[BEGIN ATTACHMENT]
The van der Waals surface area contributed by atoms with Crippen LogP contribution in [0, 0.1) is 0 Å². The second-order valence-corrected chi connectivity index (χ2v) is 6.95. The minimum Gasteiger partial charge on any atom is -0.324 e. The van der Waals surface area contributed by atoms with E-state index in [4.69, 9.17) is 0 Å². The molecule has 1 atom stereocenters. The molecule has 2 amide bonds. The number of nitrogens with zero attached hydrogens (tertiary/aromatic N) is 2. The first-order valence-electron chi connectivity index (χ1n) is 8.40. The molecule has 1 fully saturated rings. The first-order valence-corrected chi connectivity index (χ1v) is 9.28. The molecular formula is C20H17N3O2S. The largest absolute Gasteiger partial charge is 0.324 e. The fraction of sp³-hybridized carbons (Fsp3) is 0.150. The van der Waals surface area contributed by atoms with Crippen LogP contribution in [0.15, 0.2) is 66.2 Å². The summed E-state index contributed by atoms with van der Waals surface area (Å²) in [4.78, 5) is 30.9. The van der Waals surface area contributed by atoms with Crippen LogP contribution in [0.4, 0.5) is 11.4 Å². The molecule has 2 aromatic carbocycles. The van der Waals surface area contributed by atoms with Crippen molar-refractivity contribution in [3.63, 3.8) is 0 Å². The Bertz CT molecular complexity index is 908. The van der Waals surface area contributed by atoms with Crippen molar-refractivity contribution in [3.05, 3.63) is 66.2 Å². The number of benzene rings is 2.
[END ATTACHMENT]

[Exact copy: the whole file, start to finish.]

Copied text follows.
The van der Waals surface area contributed by atoms with Crippen LogP contribution in [0, 0.1) is 0 Å². The second-order valence-corrected chi connectivity index (χ2v) is 6.95. The minimum Gasteiger partial charge on any atom is -0.324 e. The van der Waals surface area contributed by atoms with E-state index in [4.69, 9.17) is 0 Å². The molecule has 1 atom stereocenters. The molecule has 2 amide bonds. The number of nitrogens with zero attached hydrogens (tertiary/aromatic N) is 2. The first-order valence-electron chi connectivity index (χ1n) is 8.40. The molecule has 1 fully saturated rings. The first-order valence-corrected chi connectivity index (χ1v) is 9.28. The molecular formula is C20H17N3O2S. The largest absolute Gasteiger partial charge is 0.324 e. The fraction of sp³-hybridized carbons (Fsp3) is 0.150. The van der Waals surface area contributed by atoms with Crippen LogP contribution in [0.15, 0.2) is 66.2 Å². The summed E-state index contributed by atoms with van der Waals surface area (Å²) in [4.78, 5) is 30.9. The van der Waals surface area contributed by atoms with Crippen LogP contribution in [0.4, 0.5) is 11.4 Å². The molecule has 2 aromatic carbocycles. The van der Waals surface area contributed by atoms with Crippen molar-refractivity contribution in [3.63, 3.8) is 0 Å². The Bertz CT molecular complexity index is 908. The van der Waals surface area contributed by atoms with Crippen molar-refractivity contribution in [3.05, 3.63) is 66.2 Å². The number of benzene rings is 2.